Isringhausen has solid workout
Rays manager Maddon, pitching coach Hickey like what they see
PORT CHARLOTTE, Fla. -- Newly signed Jason Isringhausen opened the eyes of Rays manager Joe Maddon during Monday's workout.
"[He] looked pretty good," Maddon said. "I thought he was pretty firm today. I thought he threw the ball well and he felt pretty good about himself. It was kind of nice to watch."
Isringhausen, 36, is a veteran of 13 Major League seasons, including the past seven with the Cardinals. In 2008, he endured two trips to the disabled list, which limited him to 42 appearances and 12 saves, his lowest total since converting to closer in 1999. Isringhausen's season ended on Aug. 16 due to right elbow tendinitis and a partial tear of his flexor tendon, which was repaired in a Sept. 12 procedure. He also missed 26 games with a right hand laceration.
"I don't want to push it, so whenever they say he's ready to roll, we'll put him out there," Maddon said. "But I just know today, he threw his fastball, he threw his curveball, his changeup. I think he threw a couple of sliders or cutters, but he was totally unencumbered. He threw the ball well, it was hitting the glove and he had a lot of pop on the ball. [It was] kind of nice to see."
If Isringhausen is healthy enough, he's a good candidate to claim one of the available bullpen spots, and, based on his background, could even be a candidate to close.
"I was pretty encouraged by what I saw today," Maddon said. "I know he's working his butt off already, and all I've heard is how hard he works. And he goes out there and I have no real base to compare it to, but I just liked what I saw today."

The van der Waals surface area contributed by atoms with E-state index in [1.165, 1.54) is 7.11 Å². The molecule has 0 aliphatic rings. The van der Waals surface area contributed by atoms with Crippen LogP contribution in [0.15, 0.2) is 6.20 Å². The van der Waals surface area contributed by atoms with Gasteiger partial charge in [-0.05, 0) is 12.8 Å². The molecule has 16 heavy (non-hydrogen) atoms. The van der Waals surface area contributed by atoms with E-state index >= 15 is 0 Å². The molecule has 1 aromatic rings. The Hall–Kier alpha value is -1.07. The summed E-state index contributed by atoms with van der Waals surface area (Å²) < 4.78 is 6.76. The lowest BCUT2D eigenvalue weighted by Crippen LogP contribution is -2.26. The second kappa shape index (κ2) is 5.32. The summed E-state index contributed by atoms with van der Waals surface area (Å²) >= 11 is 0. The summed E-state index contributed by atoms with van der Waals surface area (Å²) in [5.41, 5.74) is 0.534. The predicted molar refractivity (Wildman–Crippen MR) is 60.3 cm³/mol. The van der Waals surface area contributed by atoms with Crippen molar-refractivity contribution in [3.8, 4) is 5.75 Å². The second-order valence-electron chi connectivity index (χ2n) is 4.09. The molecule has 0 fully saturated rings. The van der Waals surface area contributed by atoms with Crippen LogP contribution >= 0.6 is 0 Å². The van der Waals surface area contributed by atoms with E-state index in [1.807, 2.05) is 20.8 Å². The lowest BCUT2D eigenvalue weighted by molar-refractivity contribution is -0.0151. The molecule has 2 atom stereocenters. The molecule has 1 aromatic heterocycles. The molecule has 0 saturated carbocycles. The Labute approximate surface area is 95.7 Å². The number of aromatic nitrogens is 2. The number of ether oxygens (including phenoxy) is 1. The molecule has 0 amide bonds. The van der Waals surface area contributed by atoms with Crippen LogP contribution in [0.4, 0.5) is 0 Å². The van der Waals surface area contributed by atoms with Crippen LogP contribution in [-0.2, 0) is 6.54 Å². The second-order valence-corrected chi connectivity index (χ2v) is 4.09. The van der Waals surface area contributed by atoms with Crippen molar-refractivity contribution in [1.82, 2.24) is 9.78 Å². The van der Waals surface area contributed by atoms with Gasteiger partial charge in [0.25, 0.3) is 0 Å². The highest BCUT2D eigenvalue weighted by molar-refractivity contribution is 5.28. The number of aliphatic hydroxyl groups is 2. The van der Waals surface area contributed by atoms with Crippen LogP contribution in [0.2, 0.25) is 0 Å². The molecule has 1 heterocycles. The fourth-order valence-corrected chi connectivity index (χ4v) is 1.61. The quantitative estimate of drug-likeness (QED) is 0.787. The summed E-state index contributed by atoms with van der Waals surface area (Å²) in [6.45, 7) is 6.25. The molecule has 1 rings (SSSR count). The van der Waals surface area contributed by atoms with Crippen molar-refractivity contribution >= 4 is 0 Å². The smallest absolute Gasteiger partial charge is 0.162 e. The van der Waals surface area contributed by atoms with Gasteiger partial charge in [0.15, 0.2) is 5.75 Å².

Isringhausen was joined by fellow reliever Troy Percival on Monday.
Percival, who is coming back from December back surgery, threw 28 to 30 pitches, while Isringhausen threw approximately 35, according to pitching coach Jim Hickey. Hickey said both veteran relievers are on a schedule that will have two days off before they pitch another bullpen session.
"Just not too much too soon," Hickey said.
Hickey seemed most excited about seeing Jake McGee throw Monday.
The left-handed pitching prospect made 15 starts for Double-A Montgomery in 2008 before tearing the ulnar collateral ligament in his left elbow. Dr. James Andrews performed season-ending Tommy John elbow ligament replacement surgery on July 8. McGee is expected to miss a portion of the '09 season as he recovers.
"McGee looked really good," Hickey said. "That was exciting, especially when a guy puts so much work and effort and time into it. The ball came out of his hand tremendously. He was exciting before, but this is a whole different thing now."
Bill Chastain is a reporter for MLB.com. This story was not subject to the approval of Major League Baseball or its clubs.